Capital markets are likely to see more ESG digital bonds as participants explore tokenisation as a way to track uses of proceeds that will help investors to demonstrate the impact of their investment.
New digital green bonds could appear before the end of the year after a brief gap since the European Investment Bank issued Europe's first digital green bond in June. The bond came via the sustainable open-source blockchain so|bond platform built by Credit Agricole and SEB as an alternative to other private systems operated by banks such as HSBC and Goldman Sachs.
"We could see more ESG digital issuance in the next one to three months, and my assumption is that it's not just one," said Stephan Meyer, chief legal officer at Obligate, a platform that allows companies to issue on-chain bonds and commercial paper.
"My impression is that we have more and more specifically green bond issuances upcoming," said Meyer, who is also legal counsel at MME, a law firm that specialises in distributed ledger technology.
The EIB's SKr1bn (US$91.7m) two-year climate awareness bond was intended to offer an insight into how digital bonds can use technology to streamline execution, settlement and trading of bonds, by automating manual processes that go into coupon payments and settlement.
Credit Agricole and SEB have been working in the interim on getting new custodians onto the so|bond platform to build the investor base, which they saw as its main limiting factor initially.
Digital green bonds made their global debut in February when the Hong Kong Monetary Authority issued an HK$800m (US$102m) tokenised green bond on behalf of the government.
HKMA published a report in August that expanded on its blockchain green bond issuance programme – entitled "Project Evergreen" – and explored the potential for tokenised bonds more broadly in Hong Kong.
The Bank for International Settlements Innovation Hub and HKMA have also developed a blockchain-based green bond platform, Genesis 2.0, with a private consortium. The platform is exploring tokenised carbon credits and internet-of-things facilities that control building or factory operations to monitor green bond issuers’ emissions reduction commitments.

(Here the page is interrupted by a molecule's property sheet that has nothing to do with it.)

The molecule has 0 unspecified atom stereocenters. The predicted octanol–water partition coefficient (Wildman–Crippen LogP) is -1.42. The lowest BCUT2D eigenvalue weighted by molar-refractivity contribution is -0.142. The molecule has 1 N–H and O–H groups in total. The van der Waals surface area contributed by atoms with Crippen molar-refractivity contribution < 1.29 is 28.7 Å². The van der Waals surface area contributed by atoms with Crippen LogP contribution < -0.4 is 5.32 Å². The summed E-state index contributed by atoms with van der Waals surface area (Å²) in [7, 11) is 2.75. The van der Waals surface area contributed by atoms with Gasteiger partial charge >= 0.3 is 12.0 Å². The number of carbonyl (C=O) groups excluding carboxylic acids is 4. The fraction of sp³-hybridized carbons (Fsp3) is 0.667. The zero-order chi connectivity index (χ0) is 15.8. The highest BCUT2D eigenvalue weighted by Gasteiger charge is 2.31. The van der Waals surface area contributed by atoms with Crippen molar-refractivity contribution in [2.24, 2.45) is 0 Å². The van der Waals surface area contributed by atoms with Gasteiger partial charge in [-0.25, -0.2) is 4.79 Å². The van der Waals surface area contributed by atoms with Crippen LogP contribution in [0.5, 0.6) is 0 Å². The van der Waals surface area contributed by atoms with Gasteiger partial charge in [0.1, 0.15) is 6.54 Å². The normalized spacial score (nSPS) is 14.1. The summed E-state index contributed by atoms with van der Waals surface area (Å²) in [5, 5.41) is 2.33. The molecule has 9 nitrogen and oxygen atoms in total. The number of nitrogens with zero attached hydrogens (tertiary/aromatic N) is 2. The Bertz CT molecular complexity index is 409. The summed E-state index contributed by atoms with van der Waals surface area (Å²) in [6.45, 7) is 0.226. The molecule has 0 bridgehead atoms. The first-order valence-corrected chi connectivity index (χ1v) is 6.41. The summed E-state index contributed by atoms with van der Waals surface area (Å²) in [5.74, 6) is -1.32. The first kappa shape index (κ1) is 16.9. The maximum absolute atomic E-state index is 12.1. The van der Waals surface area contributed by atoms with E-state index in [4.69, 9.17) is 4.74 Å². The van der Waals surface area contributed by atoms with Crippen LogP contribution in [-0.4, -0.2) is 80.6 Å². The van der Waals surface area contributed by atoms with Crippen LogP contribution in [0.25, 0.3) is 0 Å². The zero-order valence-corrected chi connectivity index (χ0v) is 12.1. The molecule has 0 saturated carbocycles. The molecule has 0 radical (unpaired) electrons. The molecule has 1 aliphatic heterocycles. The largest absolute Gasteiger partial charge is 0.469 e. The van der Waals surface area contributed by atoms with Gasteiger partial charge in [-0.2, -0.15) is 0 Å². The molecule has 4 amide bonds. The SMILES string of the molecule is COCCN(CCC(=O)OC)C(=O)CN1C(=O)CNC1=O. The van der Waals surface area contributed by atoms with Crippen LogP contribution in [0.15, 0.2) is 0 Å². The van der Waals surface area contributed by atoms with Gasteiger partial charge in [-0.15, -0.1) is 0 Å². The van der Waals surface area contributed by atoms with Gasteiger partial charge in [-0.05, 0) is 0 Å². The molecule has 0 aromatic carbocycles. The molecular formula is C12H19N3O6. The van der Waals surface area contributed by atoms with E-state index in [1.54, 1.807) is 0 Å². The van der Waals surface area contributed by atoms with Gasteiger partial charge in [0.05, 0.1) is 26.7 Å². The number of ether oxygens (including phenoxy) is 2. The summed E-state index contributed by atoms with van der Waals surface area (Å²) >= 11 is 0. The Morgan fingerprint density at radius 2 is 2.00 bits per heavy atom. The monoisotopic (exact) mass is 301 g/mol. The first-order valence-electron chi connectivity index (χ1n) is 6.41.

Tokenising the monitoring of how proceeds are used could allow investors to demonstrate the impact of bonds in various formats including green, social and sustainable – potentially even in real-time – to counter greenwashing claims and highlight their effectiveness.
"Investors are interested in impact, particularly if they're invested in use-of-proceeds bonds, so from that standpoint, use-of-proceeds tokenisation makes a lot of sense", said Gregor Vulturius, lead scientist and climate and sustainable finance adviser at SEB.
Tokenising the impact of an issue could theoretically start at an asset level and be followed by verification to ensure that the desired outcome had been achieved.
Several hurdles remain as issuers may need some flexibility around asset selection and tangible results are more difficult to quantify in social or biodiversity formats. Northern Trust is developing a blockchain-based platform that would allow investors to purchase voluntary carbon credits directly from project developers, for example.
"Tokenisation to track use of proceeds is definitely something that is under discussion but there is some uncertainty about how you can really tie it to the issuer's various projects and what you commit to the investor base," said Johan Hormark, who works in business development for investment banking and equities at SEB.
Digital bonds to date have used fiat money, and traditional clearing and settlement systems. Real efficiency gains are only anticipated when money is also in token form via stablecoins and clearing and settlement is executed by smart contracts.
"If a green bond is denominated in a stablecoin on a public blockchain, the use of proceeds can be tracked – as long as the stablecoins are not converted into fiat. For certain green bonds, covenants are added to the issuance terms that define the allowed use of funds and this flow of funds is observed on-chain or even enforced by a smart contract programme," Meyer said.
For that to happen, public and private platforms need to become interoperable with joint standards, which will take time as the legal and regulatory environment develops.